Concepts like volatility and correlation can be hard to visualize or grasp intuitively. I sometimes like to think simplistically about complicated matters. The insights gained are often far from simplistic. Hedge funds are unfortunately, a complicated subject, and try as one might, it is difficult to reduce the complexity of the issues.
One of the reasons that hedge funds are an attractive investment is that because they don’t spend long spells in decline, they are a useful investment for someone who doesn’t know when they might need liquidity and have to sell their investment. A steadily rising NAV provides a useful store of value which can be realized based on ones’ needs and liabilities rather than based on the performance of the asset. Nothing is without volatility or risk but hedge funds dampen volatility sufficiently to make the liquidation decision less dependent on the asset performance. With long only, exposure based investments the liquidation and indeed investment decision often depends on an assessment of both the investors’ liability requirements as well as the historical, current and prospective asset performance. A simple example is the following. An investor’s decision whether to liquidate their position in an S&P 500 index ETF depends not just on whether they need cash or not but whether the S&P500 is expected to rise or fall going forward or on whether the market is cheap or expensive. Investor regret is another psychological factor that complicates the decision. The investor is discouraged from disinvesting if it means crystallizing a loss or if they have recently experienced a large drawdown. Memoryless investing is a difficult ideal.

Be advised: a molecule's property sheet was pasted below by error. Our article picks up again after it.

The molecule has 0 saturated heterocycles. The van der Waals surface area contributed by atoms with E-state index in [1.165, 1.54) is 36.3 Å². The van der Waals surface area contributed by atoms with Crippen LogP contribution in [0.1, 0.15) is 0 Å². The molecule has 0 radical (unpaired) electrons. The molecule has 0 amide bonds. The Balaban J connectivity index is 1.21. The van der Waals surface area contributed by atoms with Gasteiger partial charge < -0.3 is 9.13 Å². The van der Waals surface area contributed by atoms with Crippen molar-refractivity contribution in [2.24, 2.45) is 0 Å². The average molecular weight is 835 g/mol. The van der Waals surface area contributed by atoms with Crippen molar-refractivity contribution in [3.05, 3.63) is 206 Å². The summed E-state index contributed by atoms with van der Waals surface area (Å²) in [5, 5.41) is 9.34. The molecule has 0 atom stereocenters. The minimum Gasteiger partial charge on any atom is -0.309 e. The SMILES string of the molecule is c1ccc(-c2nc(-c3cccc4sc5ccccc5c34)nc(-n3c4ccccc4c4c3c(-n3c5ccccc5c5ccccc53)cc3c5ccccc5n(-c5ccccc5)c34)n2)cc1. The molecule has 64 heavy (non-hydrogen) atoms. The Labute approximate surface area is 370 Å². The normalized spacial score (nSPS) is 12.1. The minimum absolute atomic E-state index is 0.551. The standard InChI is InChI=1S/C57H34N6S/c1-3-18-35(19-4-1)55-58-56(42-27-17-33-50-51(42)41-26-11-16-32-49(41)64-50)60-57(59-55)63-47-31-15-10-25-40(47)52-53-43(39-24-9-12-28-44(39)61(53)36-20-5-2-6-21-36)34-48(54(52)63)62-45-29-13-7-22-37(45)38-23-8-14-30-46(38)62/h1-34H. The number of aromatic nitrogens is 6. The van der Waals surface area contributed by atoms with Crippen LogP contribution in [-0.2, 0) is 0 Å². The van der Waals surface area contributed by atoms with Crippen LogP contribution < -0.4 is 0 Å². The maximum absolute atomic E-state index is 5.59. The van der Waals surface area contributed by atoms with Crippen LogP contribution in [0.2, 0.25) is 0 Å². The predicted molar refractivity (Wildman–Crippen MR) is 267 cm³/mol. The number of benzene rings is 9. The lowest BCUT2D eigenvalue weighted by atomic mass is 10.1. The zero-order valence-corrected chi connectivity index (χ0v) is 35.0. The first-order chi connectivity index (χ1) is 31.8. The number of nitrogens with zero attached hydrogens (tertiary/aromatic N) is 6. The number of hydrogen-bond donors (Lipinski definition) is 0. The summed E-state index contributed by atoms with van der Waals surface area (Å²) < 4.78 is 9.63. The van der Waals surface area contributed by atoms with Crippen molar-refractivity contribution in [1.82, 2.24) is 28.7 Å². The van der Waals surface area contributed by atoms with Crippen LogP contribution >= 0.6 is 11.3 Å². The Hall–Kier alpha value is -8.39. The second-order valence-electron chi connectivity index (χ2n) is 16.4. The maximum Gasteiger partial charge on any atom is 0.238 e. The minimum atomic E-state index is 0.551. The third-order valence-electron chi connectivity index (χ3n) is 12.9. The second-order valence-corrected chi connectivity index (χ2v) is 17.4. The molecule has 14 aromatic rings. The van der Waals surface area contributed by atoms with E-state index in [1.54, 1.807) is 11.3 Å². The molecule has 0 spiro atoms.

Low volatility is a useful feature in an investment as it allows the investor to compound their returns. Of course low volatility should be coupled with a positive return. Compounding is one of the most powerful concepts in investing and one often misunderstood even by seasoned investors. If investors understood compounding there might be fewer investors who fail to reinvest their dividends. A cursory survey of the proliferation of dividend paying mutual funds, some even paying out of capital, will illustrate this.